Spring 2022 - Sovereign Debt Architecture, Suspended
A Manifesto for Going from Billions to Trillions in Climate Finance Now: Some Highlights of the Bridgetown Initiative

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October 5, 2022

A Manifesto for Going from Billions to Trillions in Climate Finance Now: Some Highlights of the Bridgetown Initiative

Avinash Persaud, Barbados’ Special Envoy for Climate Finance and Emeritus Professor of Gresham College in the UK[1]

The geography of the political economy, not scientific ignorance, is why climate mitigation is not happening fast enough, and average global temperatures are blowing through cascade points causing substantial loss and damage. Repeatedly telling people to follow the science, just louder and slower each time like an Englishman abroad, has not and will not work. The countries most able to do something about it are impacted the least. America’s summer of floods and Europe’s scorching summer will focus the mind for a moment but will not trouble annual National Income statistics. Melting glaciers and an extreme monsoon in Pakistan will. The intensification of tropical cyclones means that some small island tropical states have lost 200 percent of national income in a few hours.

The worst temperature increases and sea level rises will occur between latitudes 23.5 degrees north of the equator and 23.5 degrees south—the tropics of Cancer and Capricorn. Over 50 percent of the rise of sovereign debt in many countries between the Tropics of Cancer and Capricorn are the result of the public expenditures and loss of revenues that follow fast or slow onset external disasters. Behind this frontline, national income may actually rise temporarily as growing seasons widen. English vineyards are flourishing. It is a cruel twist of fate that the countries least impacted and with the greatest wealth today often have their wealth through contributing most to the stock of greenhouse gases that cause global warming.

Those on the frontline understand the injustice. But burning up and drowning also focuses the mind on what works, not what sounds good. It is morally right that those most impacted but least responsible receive grants to address loss and damage and build resilience from those most responsible, who should be doing the most to mitigate the climate crisis. But what we experience is that Paris is stuck. Grants are scarce and not becoming less so. Overseas development assistance is being diverted to foreign policy goals, not rising to the climate challenge. Touted technological and financial innovations are not to the relevant scale or time. Developing countries do not have the balance sheet for much more debt, and concessional loans are also scarce. Having reflected long and hard on this constellation, a loose collection of concerned countries, academics, and civil society have developed five integrated “asks” that will move the needle and are achievable, in part because they do not require current transfers from wealthy country taxpayers. These five are part of the broader ‘Bridgetown Initiative’ unveiled by Prime Minister Mottley of Barbados in September. 

#1. One of the most impactful of the five would be for every debt contract to have natural disaster and pandemic clauses like those recently included in all of Barbados’s sovereign bonds. Under these clauses, when an independent body declares an external emergency, debt service is suspended for two years and then paid with interest for two years at the end of the original term. Creditors are kept whole, with interest, so they could swap the later receivables for current ones from a commercial intermediary if they wanted. And the borrower gets liquidity exactly when they need it.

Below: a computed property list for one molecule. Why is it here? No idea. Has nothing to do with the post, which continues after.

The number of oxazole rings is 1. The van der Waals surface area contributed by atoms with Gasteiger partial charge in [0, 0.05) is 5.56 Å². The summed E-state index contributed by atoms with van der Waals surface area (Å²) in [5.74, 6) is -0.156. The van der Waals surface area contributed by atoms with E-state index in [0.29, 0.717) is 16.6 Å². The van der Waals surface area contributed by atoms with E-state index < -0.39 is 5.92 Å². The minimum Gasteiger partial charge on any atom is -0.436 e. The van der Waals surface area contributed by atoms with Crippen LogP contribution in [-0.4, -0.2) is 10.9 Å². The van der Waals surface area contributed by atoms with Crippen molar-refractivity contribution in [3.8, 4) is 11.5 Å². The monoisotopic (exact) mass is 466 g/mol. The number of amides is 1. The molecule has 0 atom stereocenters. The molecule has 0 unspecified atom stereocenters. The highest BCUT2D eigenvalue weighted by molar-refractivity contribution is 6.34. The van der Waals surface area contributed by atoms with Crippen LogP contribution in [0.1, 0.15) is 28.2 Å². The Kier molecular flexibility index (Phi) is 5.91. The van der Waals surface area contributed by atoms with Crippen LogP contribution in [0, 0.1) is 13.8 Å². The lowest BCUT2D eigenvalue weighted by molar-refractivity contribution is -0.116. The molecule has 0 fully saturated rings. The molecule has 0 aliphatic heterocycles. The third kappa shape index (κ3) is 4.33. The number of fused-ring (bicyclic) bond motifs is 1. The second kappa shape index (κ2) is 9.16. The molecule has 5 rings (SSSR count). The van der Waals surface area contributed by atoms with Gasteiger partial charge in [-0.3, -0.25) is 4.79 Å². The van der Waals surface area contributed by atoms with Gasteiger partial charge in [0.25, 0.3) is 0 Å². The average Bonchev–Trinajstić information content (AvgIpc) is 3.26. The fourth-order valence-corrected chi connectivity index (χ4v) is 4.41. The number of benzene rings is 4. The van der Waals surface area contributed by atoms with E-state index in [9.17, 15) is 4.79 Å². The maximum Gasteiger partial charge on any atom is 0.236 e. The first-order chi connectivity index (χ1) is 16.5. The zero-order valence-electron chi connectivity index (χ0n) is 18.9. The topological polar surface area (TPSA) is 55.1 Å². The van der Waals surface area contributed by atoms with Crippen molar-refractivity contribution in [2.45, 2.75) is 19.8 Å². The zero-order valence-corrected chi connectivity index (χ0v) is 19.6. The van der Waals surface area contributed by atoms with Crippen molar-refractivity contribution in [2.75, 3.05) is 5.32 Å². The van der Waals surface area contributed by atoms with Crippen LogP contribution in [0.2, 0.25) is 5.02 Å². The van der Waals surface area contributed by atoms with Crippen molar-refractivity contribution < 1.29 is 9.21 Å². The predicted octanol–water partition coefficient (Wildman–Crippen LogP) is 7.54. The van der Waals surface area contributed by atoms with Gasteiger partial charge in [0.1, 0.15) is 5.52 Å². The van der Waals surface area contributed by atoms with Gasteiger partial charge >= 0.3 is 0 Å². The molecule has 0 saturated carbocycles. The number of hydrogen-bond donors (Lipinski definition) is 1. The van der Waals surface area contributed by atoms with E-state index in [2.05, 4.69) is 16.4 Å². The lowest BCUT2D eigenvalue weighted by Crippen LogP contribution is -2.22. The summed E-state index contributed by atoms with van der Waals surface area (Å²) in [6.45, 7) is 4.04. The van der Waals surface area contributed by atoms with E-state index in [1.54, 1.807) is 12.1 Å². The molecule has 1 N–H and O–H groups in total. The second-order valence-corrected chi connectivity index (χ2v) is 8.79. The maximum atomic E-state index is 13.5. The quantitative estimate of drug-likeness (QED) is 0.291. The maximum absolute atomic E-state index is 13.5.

Most emerging market crises start as liquidity crises. If all developing countries had these clauses when the pandemic hit, they could have instantly released and redirected $1 trillion from debt service to pay for their Covid response. No other instrument comes close. The G20’s Debt Service Suspension Initiative was one hundred times smaller, clunky and conditional. Arguably, creditors are better off holding bonds with these clauses than without because, at times of great uncertainty, they have a pre-determined plan that avoids a disorderly default. But there is always apprehension around new instruments, especially when borrowers propose them. Walking the talk, Barbados is the world’s largest issuer of sovereign bonds with natural disaster clauses and the first with pandemic clauses. For these clauses to catch on, we need large borrowers to adopt them in their own debt to help to normalise them, as the UK, Canada, and continental Europe did with Collective Action Clauses earlier.

This contract revolution may not seem romantic. Yet if all debt contracts had these—including contracts with multilateral institutions like the World Bank and bilateral official lenders like China, as well as private and hybrid institutions—it would make international finance more shock-absorbing without costing lenders a cent. It would redraw the global debt architecture.

#2. During the pandemic, the World Bank agreed to give temporary access to concessional funding for middle-income countries badly hit. The existing aid architecture limits concessional finance to countries with a national income per head per year of less than $1,255 (the 2023 eligibility level); such finance often comes with fifty-year money with long grace periods and low-interest rates. Donors originally came up with the criteria to focus limited aid on the poorest, but today over 70 percent of the world’s poor live in middle-income countries not eligible for concessionary finance. Every dollar spent on resilience-building in a climate-vulnerable country saves between $4 and $7 when a climate disaster happens. Yet middle-income countries cannot get these future savings because their access to current borrowing is limited. This is seeding a future crisis. It would make better economic and investment sense to change the aid architecture to give limited access to concessional funding for climate-vulnerable countries so they can invest in climate resilience before the climate event. The governing boards of the World Bank, African, Asian, and Inter-American Development Banks and other multilateral development lenders need to get out their pens.